A woman smiles while she shows the new two and five Bolivar Soberano (Sovereign Bolivar) bills, after she withdrew them from an automated teller machine (ATM) at a Mercantil bank branch in Caracas, Venezuela August 20, 2018. REUTERS/Carlos Garcia Rawlins
As a result of the government's measures, people will have more money in their pockets, but there will not be more goods to purchase © Reuters

When presenting his economic stabilisation plan on August 17, Venezuelan president Nicolás Maduro proudly argued that no government has ever done it this way. He should have wondered why. Venezuela is undergoing an economic collapse without precedent outside of war or the fall of the Soviet Union.

This is accompanied by hyper-inflation. Annual inflation is running at over 80,000 per cent and the IMF has predicted it will hit 1m per cent this year. The price of the dollar has added three zeroes in 15 months.

The reason for this collapse is two-fold. On the one hand, the Chavista revolution — through expropriations, foreign exchange, price, labour and profit controls — destroyed the market mechanism, whereby the needs of some become the livelihood of others. As a consequence, rampant shortages and disinvestment ensued.

The second reason is an extreme dollar shortage caused by the collapse in oil production and prices and by over-borrowing during the boom years: at over 600 per cent, Venezuela has the largest foreign public debt to export ratio in the world. When the oil price collapsed in 2014, the government refused to restructure the debt and opted instead to cut private sector imports, leading to a collapse in output due to shortages of raw materials and spare parts.

To make matters worse, oil production, hampered by mismanagement, over-taxation, expropriations and a ridiculous exchange rate, went into a tailspin. It stands now at barely over a third of where it was when Hugo Chávez took power in 1999 and 30 per cent below a year ago.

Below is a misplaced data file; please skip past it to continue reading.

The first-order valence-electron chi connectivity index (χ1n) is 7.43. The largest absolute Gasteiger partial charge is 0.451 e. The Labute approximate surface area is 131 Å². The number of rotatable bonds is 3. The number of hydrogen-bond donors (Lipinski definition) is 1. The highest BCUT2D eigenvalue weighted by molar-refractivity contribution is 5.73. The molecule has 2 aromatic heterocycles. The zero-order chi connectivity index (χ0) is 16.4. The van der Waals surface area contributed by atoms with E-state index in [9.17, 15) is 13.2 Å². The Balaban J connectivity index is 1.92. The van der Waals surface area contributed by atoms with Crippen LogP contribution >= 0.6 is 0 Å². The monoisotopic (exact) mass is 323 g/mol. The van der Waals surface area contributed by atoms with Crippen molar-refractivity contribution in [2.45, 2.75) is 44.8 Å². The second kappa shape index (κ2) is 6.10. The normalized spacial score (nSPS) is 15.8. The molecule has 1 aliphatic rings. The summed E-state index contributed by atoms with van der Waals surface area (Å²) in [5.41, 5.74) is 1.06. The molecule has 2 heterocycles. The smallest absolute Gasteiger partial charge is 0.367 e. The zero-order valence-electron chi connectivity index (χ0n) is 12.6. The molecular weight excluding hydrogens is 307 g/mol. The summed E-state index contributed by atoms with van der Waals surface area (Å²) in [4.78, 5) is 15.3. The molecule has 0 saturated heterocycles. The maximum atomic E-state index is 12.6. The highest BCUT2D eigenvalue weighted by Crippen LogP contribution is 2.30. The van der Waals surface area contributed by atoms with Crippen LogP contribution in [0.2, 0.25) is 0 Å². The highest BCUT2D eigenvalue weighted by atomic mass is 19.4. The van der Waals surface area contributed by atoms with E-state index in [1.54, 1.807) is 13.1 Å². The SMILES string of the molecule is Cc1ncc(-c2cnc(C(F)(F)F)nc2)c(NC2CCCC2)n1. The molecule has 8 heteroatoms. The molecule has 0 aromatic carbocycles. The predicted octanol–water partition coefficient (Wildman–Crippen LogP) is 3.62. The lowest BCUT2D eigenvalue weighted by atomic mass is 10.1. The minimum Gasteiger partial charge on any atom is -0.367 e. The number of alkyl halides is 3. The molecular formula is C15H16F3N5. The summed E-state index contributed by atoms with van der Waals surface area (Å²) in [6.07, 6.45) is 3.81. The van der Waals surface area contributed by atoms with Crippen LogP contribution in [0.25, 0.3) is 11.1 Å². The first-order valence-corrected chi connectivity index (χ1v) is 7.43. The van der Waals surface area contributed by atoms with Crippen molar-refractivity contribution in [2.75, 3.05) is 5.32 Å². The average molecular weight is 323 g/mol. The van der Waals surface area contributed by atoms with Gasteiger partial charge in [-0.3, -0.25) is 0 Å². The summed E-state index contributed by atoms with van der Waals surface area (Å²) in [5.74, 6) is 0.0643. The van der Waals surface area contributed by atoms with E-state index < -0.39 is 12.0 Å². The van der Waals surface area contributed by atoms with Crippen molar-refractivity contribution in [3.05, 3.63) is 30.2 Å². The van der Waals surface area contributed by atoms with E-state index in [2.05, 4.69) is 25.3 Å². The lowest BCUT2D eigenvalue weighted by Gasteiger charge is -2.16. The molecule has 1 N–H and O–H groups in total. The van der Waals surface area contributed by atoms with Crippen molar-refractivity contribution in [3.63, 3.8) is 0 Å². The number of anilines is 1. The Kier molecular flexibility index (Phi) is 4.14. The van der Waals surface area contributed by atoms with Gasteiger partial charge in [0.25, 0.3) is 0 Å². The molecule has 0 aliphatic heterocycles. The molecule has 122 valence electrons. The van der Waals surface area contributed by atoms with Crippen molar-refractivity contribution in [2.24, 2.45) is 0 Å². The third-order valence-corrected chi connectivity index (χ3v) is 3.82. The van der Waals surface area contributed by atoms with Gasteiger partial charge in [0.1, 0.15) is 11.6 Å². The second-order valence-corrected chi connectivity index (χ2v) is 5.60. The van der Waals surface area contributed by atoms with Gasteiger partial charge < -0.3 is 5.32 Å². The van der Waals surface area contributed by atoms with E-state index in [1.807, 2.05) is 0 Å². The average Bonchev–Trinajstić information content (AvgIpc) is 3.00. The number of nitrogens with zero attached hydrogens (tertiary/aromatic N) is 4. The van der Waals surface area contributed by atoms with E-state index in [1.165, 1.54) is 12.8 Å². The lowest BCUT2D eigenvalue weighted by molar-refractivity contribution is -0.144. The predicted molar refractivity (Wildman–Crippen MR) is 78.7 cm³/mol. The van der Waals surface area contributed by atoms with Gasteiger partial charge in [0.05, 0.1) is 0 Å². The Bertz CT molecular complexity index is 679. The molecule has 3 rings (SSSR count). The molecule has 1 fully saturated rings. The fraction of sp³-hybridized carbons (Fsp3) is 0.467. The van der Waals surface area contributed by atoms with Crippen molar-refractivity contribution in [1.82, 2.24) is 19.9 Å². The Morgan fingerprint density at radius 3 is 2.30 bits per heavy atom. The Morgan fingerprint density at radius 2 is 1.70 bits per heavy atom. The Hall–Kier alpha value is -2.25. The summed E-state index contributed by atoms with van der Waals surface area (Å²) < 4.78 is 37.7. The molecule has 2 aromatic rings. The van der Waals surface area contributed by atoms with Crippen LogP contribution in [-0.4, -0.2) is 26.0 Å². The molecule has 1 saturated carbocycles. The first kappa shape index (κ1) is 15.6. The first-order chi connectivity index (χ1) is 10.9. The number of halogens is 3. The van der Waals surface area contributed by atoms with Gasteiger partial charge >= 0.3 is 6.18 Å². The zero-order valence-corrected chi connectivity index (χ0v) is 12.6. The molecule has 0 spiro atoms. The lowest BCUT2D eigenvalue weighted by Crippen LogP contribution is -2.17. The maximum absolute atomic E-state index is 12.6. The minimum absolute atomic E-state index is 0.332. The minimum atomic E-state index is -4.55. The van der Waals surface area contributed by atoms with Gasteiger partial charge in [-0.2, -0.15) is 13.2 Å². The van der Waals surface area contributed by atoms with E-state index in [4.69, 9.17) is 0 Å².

With collapsing output and imports, both oil and non-oil tax revenues collapsed. Twelve-month rolling non-oil tax revenues, measured at the parallel exchange rate, went from $8.6bn in January 2014 to just $1.1bn by March of this year. To limit the ensuing fiscal deficit, the government opted to delay wage adjustments. The minimum wage went from $280 per month in 2012 to about $1 before Mr Maduro’s speech.

This decision translated into a draconian cut in real public sector wages and pensions. But this proved insufficient to stem the deficit, forcing the government to use the money printing press.

In the midst of this havoc, Mr Maduro finally decided to present something that has a family resemblance with an adjustment programme. He announced a still unclear exchange rate regime that implies the official price of the dollar will go up by a factor of about 30. He also announced an increase in the value added tax from 12 per cent to 16 per cent, the introduction of a financial transactions tax between 0 and 2 per cent, and an increase in petrol prices to “international levels”, with subsidised fuel for households. All this sounds fairly conventional.

But Mr Maduro accompanied these decisions with a one-year tax holiday on the corporate income of the oil industry and an increase, of more than 3,000 per cent, in the minimum wage starting on September 1, with the government paying for the increase in private sector wages for 90 days. Price controls are to be beefed up to prevent the private sector from raising them and people are encouraged to denounce violations to the price police.

What will happen? Notice that the two causes of the crisis — the destruction of the market mechanism and extreme dollar shortage — have not been dealt with. So it is hard to see how output and imports would rise. People will have more money in their pockets, but there will not be more goods to purchase, with obvious consequences. Public spending is to go up dramatically as the government takes responsibility for the nation’s wage bill.

But the revenue measures are postponed to at least the fourth quarter, meaning that the printing press will have to go immediately into overdrive. By the end of September, the exchange rate will have depreciated so massively that the government is likely to balk at setting petrol prices at international levels and may abandon other aspects of the programme.

Price controls, if effective, will force companies to sell below replacement cost, de facto expropriating their working capital. Businesses are threatened with expropriation if they shut down or violate price controls — not exactly the kind of measure likely to ignite a sudden burst of investor enthusiasm.

The bottom line is that there is no road to recovery without the freedoms that underpin the market mechanism and without international financial assistance to kick-start imports and output. That will only happen after Mr Maduro leaves and this regime ends.

The writer is a professor of economic development at the Harvard Kennedy School and director of the Center for International Development at Harvard University

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